By George Grayson, Southern New England Account Manager
Quiz time! What is the name of the skilled trade in which the primary work performed is the measurement, cutting, framing and installation of building materials with the use of power tools and equipment? Carpentry it is. You know it because that’s what you do for a living. Now a harder question: What is it going to happen if you get hurt and you are unable to get a carpenter job for some time? The answer is simple. Do your best not to find out. Your carpentry safety depends upon the actions you take to deal with carpentry hazards on the jobsite. Below, we talk about some of these risks and what you need to do to stay out of danger.
Every carpenter job is a new challenge that requires precision and attention to detail as well as focus on safety. Having the carpenter skills it takes doesn’t mean ignoring carpentry safety. This is really important when you are responsible for other carpenters on the jobsite and when other tradespeople rely on you and your work for their safety. To best meet expectations, you need to be aware of and maintain proper housekeeping. For example, walk the site every day to ensure that the area of work is free from tripping hazards such as debris and protruding nails that can cause an accident. Remember that good housekeeping eliminates risks.
Another way to deal with carpentry hazards is to use the necessary personal protective equipment (PPE) for the carpenter job you do. For example, use respirators and masks to prevent inhalation of saw dust, adhesives and finishes and coatings that cause immediate and longer-term health effects. Similarly, wear protective glasses to prevent flying particles such as wood chips and dust from causing eye injuries. Make sure you use safety harnesses and you wear a hard hat every time you work at height. In other words, strengthen carpentry safety by using the proper PPE that helps you eliminate and reduce hazards.
With every carpenter job you have to work in awkward positions such as bending, twisting, and stretching that causes fatigue, body aches and muscle pain. You often have to carry and lift heavy materials and equipment that puts extra stress on your back and you have to perform repetitive tasks that can cause repetitive strain injury. To deal with carpentry hazards like the ones above, you need to work on improving your ergonomics. Changing positions often, asking for help when you have to lift and taking regular breaks to prevent fatigue are just a few of the things you can do to make your work easier and less wearing.
Don’t Ignore Weather Conditions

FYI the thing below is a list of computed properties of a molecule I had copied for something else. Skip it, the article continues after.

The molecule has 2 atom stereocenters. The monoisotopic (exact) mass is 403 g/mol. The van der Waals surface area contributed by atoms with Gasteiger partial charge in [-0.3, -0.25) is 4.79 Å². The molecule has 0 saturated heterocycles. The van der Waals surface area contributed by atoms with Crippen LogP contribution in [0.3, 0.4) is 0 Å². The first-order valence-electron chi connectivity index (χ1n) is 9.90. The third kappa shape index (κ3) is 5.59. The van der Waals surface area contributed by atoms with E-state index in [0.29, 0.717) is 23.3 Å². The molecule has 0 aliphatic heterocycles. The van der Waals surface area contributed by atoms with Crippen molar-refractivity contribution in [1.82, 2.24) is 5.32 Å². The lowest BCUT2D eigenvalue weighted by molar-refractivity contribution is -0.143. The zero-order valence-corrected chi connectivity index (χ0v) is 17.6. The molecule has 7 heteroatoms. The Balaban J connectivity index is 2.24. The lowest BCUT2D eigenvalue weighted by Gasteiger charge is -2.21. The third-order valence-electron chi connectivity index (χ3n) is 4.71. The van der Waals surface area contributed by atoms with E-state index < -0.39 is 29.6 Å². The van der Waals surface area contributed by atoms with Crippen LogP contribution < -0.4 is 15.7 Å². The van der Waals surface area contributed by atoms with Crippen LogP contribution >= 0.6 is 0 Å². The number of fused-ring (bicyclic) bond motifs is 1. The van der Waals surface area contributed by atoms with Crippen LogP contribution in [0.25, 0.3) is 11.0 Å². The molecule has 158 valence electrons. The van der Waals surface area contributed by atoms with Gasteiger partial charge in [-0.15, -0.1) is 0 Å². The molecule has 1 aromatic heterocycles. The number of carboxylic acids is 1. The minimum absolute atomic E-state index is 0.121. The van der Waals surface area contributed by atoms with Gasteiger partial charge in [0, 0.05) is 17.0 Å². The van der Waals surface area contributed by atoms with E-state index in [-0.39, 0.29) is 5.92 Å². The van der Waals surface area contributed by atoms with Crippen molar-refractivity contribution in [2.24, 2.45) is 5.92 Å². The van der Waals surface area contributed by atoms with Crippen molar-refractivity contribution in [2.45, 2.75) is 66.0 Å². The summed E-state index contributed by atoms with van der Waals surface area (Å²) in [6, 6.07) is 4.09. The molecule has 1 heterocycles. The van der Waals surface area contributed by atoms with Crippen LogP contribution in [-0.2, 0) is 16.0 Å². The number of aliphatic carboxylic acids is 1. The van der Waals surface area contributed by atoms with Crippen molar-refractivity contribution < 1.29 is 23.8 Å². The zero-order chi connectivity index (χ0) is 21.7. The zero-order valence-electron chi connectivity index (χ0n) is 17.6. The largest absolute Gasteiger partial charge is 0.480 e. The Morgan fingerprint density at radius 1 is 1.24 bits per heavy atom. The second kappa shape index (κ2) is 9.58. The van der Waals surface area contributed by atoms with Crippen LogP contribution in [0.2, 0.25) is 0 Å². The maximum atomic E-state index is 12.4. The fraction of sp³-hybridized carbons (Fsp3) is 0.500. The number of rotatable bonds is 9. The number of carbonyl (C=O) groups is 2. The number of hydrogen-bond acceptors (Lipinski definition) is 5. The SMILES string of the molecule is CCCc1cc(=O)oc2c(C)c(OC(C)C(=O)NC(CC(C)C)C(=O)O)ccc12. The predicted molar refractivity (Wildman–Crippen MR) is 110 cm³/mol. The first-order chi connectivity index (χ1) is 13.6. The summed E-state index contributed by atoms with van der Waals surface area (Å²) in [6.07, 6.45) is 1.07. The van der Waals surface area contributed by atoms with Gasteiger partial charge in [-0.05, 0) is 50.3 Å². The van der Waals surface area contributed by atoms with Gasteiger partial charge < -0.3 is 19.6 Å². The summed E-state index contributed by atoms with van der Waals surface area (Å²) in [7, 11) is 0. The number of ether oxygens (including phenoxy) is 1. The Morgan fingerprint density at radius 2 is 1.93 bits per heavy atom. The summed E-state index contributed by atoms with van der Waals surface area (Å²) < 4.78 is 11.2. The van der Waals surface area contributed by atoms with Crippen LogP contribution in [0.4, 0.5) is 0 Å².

When you deal with carpentry hazards you need to keep in mind the weather conditions. Chances are that you are going to find yourself working in all types of weather. From being exposed to severe wind to working on a ladder on a 100°F day, carpentry safety must be your top priority. Be sure to wear the appropriate protective clothing that eliminates risk hypothermia or heat exhaustion. If it is too cold outside, be aware of slips and falls, wear waterproof shoes or boots with slip-resistant treads and take regular breaks in warm locations. If it is too hot, start work early in the day, drink water even if you are not thirsty and take frequent breaks in the shade. Don’t try to beat weather conditions; it’s a losing game.
Slack with carpentry safety means trouble. Likewise, cutting corners leads to accidents and tradespeople getting hurt. Before starting any carpenter job, make sure that you have the necessary tools and equipment and that these work properly. Are your carbide-tipped saw blades in a good shape? Are you using the right ladders for the job? Are there safety rails on the platforms you are going to work? Did you walk the jobsite to ensure that there are no exposed wires? The only way to deal with carpentry hazards is staying alert and responsible.
Key Takeaways to How to Deal with Carpentry Hazards and Risks:
- Maintain good housekeeping to eliminate hazards and risks
- Always use the necessary PPE for the carpenter job you perform
- Work on improving ergonomics during work
- Be prepared to work in different weather conditions
- Stay alert and on top of carpentry safety conditions on the jobsite
Founded in 1993, TradeSource is a construction labor solutions firm focused on delivering labor solutions to contractors throughout the United States. By supplying skilled tradespeople – where and when they’re needed – we help contractors grow their companies, without the associated costs and hassles of full-time hires. Likewise, we match qualified employees with rewarding and well-paying job opportunities in the construction industry. www.tradesource.com